Kidding! No more book buying for a long time, I swear.

Slipper sole tutorial

As mentioned in my last post, I’ve been working on making a pair of slippers for my husband in colours from Fallout, his favourite video game. It’s been a huge undertaking, since I couldn’t find any patterns that were the style he wanted that went up to size 13. The closest I could find was this pattern, which I’ve had to heavily modify. On top of all this, he wanted a hard sole. Geeze, the demands of those who don’t craft and have no idea how complicated the thing that they are asking for is.

Well… I’m proud to say I’m finally done! The pattern to follow soon.

In the meantime, I thought I would share how I made the soles. I also put the tutorial up on Instructables, where you can download it as a pdf.

Supplies:

  • patterned/textured PVC fabric (available at most large fabric stores)
  • craft foam
  • fabric on the thicker side (cotton is suggested, I used an old pair of jeans)
  • cardboard
  • pen
  • quality large scissors (you will be cutting through the PVC)
  • Shoe Goo
  • popsicle stick or other instrument for spreading glue that you are prepared to not get back

Step 1:

Make a template by tracing the outline of the person’s foot using the cardboard and pen. Compare it to the bottom of the actual slipper and make any necessary adjustments. Cut out your finished template and use it to cut out four pieces of craft foam, two pieces of PVC fabric, and two pieces of regular fabric. Pay attention to right vs. left soles as you do this.

Step 2:

Essentially you are making a sandwich of PVC on the bottom (with the PVC side outwards so that it will be the very bottom of the sole, the part that makes contact with the ground), two layers of foam, and then the fabric layer on top. Between each layer is a liberally applied coat of Shoe Goo.

I suppose other glues are possible, but I highly recommend Shoe Goo. It is designed specifically for shoes in that when it dries it is clear, solid and non-tacky, but still has some flexibility. Plus the hold is superior. Nothing is going to get your layers apart. It is not easy to work with however as it sticks to everything in its wet state. This is why I recommend using a popsicle stick to spread it. However I ultimately still ended up using my fingers at some points, so be sure to have a good hand cleaner present. Something like Fast Orange is ideal, but I got by with a dish scrubber and some dish soap.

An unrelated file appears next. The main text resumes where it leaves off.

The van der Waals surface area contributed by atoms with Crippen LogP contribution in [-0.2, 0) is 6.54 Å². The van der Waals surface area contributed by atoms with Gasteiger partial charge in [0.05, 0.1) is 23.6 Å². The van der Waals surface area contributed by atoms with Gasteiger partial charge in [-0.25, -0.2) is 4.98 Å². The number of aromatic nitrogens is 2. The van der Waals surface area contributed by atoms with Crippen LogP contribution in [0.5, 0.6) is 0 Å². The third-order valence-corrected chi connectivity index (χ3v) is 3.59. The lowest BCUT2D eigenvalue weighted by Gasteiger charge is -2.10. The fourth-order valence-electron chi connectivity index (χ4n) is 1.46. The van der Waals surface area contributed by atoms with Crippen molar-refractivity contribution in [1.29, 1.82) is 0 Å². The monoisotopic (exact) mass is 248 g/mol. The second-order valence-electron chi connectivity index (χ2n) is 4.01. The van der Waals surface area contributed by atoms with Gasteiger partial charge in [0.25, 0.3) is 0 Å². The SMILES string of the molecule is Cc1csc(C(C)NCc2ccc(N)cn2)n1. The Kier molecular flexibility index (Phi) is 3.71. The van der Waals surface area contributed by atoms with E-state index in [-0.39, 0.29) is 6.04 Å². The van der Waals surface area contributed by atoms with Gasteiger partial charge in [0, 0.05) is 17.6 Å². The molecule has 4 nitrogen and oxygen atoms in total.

Step 3:

Give the sole a full 48 hours to dry and cure. That was a lot of glue, after all. Then you can finally add the last layer – the slipper itself! Make sure you give it about 24 hours to dry and cure.

Ta-da!

4 months of knitting

It’s been awhile I know. I choose to blame several things: post-wedding craziness, the holidays, and some health problems experienced by both my husband and myself.

This post is essentially just going to be a run-down of things I have been working on. It features some great patterns, including one I am writing myself (my first!). I guess that might be another reason for my lack of blogging: knitting addiction. I state where I got each of the patterns. To see which yarn(s) I used, click on the image to see a Ravelry description page.

I’ll start off with the arm knitting trend. Despite my already large stash, I decided to buy some extra bulky yarn and give it a whorl. I used the tutorial here and followed the guidance of Unwind Yarn House in using Mirasol Ushya yarn held double. I’m pretty happy with the look of the result, albeit it’s not as warm as some of my other scarves, and I’m worried that getting a stitch snagged on something might cause the whole thing to be pulled out of shape. We shall see.

Curious to see what arm knitting might possibly look like in progress? Voilà.

PS: I entered this in the Ravellenic Games, which coincides with the Olympics.